In recent years, many police departments have mandated or encouraged anti-bias training. This has occurred in response to government-imposed measures such as consent decrees or as a proactive attempt to enhance public perceptions of police following actions that have raised concerns about racially motivated and other discriminatory practices.
In a new study, researchers evaluated the effectiveness of an anti-bias training intervention in one Californian jurisdiction. The study found that officers who received the training had improved performance scores (measured by body-worn camera footage), decreased disparity in how they treated different groups of people, and fewer discrimination-based complaints. Results were small but significant.
The study, by researchers at Washington State University (WSU) and RTI International, is published in Policing: An International Journal.
Through anti-bias training programs, police departments seek to promote fairness in police decision-making, enhance public perceptions of police, and ultimately improve interactions between police and community members. Many programs target bias, with two methods used most frequently: implicit bias training (classroom-based training with lectures on the science of bias, strategies to recognise bias, and scenarios for practising strategies) and counter-bias training (simulation-based training in which officers respond to scenarios to facilitate their recognition of biases in behaviour and practice unbiased decision-making).
“Despite concerns around bias and departmental commitments to anti-bias training, there is limited evidence on the impact of the trainings on officers’ behaviour and decision making in interactions with the community,” explained Lois James, Assistant Dean of Research at WSU’s College of Nursing, who led the study. James is an expert whose work is promoted by the NCJA Crime and Justice Research Alliance, which is funded by the National Criminal Justice Association.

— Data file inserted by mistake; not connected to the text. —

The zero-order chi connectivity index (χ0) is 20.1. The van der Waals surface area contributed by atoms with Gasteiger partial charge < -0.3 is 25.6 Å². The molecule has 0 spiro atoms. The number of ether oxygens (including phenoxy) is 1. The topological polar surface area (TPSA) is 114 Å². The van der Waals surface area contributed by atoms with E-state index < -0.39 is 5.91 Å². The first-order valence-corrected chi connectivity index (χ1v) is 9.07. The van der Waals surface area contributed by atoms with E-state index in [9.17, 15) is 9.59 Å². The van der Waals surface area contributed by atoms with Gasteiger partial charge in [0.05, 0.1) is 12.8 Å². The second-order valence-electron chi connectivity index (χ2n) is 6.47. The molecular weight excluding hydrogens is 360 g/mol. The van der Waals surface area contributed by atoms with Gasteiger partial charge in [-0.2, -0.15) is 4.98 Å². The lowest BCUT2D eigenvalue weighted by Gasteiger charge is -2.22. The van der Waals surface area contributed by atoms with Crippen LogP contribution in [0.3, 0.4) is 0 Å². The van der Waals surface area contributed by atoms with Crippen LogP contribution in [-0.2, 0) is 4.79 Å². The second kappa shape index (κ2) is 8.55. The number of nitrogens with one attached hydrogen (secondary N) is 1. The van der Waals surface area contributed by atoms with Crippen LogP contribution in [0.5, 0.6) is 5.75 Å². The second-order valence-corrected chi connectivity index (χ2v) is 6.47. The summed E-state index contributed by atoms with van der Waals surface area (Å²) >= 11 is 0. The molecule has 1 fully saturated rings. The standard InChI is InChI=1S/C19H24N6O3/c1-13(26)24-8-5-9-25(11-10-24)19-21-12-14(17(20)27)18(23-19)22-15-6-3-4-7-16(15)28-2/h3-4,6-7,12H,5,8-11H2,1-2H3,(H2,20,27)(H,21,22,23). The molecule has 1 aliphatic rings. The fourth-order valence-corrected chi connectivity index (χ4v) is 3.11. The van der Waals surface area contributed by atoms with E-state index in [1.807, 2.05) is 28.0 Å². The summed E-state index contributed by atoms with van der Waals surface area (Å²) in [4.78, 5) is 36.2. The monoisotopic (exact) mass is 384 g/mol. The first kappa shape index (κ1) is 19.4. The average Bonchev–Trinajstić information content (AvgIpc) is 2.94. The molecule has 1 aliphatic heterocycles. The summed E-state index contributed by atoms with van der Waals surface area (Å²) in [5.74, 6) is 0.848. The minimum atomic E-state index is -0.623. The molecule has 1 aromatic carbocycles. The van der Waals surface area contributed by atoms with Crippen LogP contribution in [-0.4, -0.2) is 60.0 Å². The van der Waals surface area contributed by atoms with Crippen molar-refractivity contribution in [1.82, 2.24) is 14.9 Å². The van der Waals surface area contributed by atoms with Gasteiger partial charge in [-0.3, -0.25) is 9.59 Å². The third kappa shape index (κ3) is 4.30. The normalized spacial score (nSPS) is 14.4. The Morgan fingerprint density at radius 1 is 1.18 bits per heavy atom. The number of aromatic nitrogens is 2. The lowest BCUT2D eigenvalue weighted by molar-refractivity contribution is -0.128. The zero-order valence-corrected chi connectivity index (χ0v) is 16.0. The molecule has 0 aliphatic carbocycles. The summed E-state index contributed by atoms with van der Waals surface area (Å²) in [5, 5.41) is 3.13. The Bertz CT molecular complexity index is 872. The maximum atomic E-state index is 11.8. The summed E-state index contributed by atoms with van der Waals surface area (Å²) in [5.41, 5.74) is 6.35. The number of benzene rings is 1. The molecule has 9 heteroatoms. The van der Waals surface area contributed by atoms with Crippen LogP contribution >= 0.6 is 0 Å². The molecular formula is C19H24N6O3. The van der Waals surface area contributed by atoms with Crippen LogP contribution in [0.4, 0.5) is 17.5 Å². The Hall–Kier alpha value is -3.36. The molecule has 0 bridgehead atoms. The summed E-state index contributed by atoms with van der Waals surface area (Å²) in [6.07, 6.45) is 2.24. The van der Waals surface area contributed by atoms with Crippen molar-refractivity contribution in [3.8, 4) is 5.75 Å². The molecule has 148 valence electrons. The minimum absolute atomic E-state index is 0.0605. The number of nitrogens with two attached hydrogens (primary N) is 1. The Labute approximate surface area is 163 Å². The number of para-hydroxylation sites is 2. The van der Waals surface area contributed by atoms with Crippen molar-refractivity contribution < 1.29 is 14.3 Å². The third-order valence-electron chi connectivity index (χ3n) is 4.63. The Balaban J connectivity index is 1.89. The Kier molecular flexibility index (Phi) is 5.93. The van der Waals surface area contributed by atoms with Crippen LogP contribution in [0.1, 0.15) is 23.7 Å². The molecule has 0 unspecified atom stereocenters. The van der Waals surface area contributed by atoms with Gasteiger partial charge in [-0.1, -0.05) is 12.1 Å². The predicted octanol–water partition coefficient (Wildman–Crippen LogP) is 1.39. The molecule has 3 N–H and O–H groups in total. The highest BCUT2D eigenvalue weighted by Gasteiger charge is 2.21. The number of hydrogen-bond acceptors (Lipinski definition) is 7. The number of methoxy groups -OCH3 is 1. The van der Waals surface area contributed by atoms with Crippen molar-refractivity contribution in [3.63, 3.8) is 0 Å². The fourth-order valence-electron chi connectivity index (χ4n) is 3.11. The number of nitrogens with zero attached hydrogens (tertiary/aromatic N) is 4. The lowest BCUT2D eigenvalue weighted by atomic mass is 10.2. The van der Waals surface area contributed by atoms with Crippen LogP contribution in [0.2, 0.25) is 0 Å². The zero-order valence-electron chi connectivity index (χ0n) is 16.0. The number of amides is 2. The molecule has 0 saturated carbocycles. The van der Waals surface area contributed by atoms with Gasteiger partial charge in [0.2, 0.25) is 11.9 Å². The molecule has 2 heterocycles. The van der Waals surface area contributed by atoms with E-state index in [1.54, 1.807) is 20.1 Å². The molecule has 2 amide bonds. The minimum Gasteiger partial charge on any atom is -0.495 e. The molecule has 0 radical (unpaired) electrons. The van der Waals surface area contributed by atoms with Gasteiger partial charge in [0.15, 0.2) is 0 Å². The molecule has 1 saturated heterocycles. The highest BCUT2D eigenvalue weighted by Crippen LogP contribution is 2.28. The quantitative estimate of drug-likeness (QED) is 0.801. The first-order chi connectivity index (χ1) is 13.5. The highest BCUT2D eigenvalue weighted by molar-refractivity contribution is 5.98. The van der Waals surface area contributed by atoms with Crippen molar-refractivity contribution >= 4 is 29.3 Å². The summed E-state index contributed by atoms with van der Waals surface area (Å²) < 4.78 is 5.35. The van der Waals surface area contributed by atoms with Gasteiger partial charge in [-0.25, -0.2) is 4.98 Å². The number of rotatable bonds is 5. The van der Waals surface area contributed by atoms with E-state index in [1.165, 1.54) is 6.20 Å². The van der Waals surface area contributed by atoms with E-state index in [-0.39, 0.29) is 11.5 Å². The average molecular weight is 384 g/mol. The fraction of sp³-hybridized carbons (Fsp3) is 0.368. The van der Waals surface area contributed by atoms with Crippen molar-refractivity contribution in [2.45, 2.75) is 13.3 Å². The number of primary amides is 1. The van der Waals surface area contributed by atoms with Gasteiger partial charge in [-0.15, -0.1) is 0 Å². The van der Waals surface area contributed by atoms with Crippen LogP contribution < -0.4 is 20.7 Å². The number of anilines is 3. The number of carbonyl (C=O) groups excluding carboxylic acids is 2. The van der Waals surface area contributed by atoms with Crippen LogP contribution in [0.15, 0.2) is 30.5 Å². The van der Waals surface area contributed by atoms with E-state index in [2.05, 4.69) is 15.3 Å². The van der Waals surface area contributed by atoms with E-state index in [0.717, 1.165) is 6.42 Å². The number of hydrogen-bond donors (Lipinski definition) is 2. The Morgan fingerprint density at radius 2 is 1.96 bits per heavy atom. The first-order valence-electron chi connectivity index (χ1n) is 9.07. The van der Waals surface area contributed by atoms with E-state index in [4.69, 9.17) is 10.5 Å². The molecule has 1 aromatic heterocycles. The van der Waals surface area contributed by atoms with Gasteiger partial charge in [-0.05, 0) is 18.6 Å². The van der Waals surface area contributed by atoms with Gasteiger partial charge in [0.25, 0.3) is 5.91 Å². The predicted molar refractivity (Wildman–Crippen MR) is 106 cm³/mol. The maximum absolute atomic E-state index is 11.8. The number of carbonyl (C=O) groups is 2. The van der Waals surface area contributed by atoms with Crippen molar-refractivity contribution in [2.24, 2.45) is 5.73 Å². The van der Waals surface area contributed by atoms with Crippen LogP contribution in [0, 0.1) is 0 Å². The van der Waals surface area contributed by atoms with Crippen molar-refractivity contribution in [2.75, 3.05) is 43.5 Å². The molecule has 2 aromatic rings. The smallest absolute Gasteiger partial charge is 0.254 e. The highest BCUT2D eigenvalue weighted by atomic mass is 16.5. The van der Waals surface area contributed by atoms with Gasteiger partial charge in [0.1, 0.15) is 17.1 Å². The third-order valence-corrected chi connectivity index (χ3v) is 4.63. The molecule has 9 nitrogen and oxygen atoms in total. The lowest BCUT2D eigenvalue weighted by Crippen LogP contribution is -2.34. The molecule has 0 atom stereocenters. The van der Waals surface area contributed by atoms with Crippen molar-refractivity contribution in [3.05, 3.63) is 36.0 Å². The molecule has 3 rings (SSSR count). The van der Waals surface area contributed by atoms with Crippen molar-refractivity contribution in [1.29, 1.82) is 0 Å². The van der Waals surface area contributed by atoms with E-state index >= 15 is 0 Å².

Between 2019 and 2021, James and her colleagues evaluated the effects of an anti-bias intervention that combined implicit and counter-bias training on two distinct outcomes: officers’ performance as measured by coded body-worn camera (BWC) footage of encounters with community members and discrimination-based citizen complaints issued against the police.
50 patrol officers from the Sacramento Police Department were randomly selected to participate in the anti-bias intervention. Before and after the intervention, researchers coded a random selection of BWC videos from the intervention group and from a control group of officers who did not take part in the training to assess police performance in interactions with the public. They also collected discrimination-based complaints by community members before and after the intervention for both groups.
Officers who participated in the anti-bias training had a small but significant increase (approximately 5%) in performance scores compared to officers who did not take part in the training. In addition, officers who were trained had a reduction (approximately 50%) in discrimination-based complaints compared to officers who were not trained.
The improvements in officers’ performance scores appeared to be driven by reductions in disparities in how officers treated community members who were suffering homelessness. The study did not find disparities in how officers interacted with community members based on race, but disparities were observed for gender, with officers receiving lower performance scores in interactions with men than with women.
“Although our results are from a single municipal police department, ours is the first study to suggest that anti-bias training could have a positive behavioural impact on officers’ behaviours during interactions with the public and on public perceptions of biased treatment by officers,” noted Stephen James, Assistant Professor in WSU’s Elson S. Floyd College of Medicine, who co-authored the study. “As such, this is a tentatively encouraging step forward in demonstrating the effectiveness of anti-bias training.”
“However, our findings should be interpreted with caution and do not necessarily mean that anti-bias training will be successful in improving police interactions with the public,” added Renée Jean Mitchell, who was a senior research scientist at RTI when she co-authored the study. “Other factors could contribute to these findings and so we encourage more research on this important issue.”
Moreover, the authors caution that the combined effects of the Covid-19 pandemic and the civil unrest of 2020 might have influenced results in ways that are difficult to account for, even with a no-training control group. The way police in the jurisdiction studied dealt with these factors might have differed from how other departments dealt with them, so the findings might not generalise to other jurisdictions.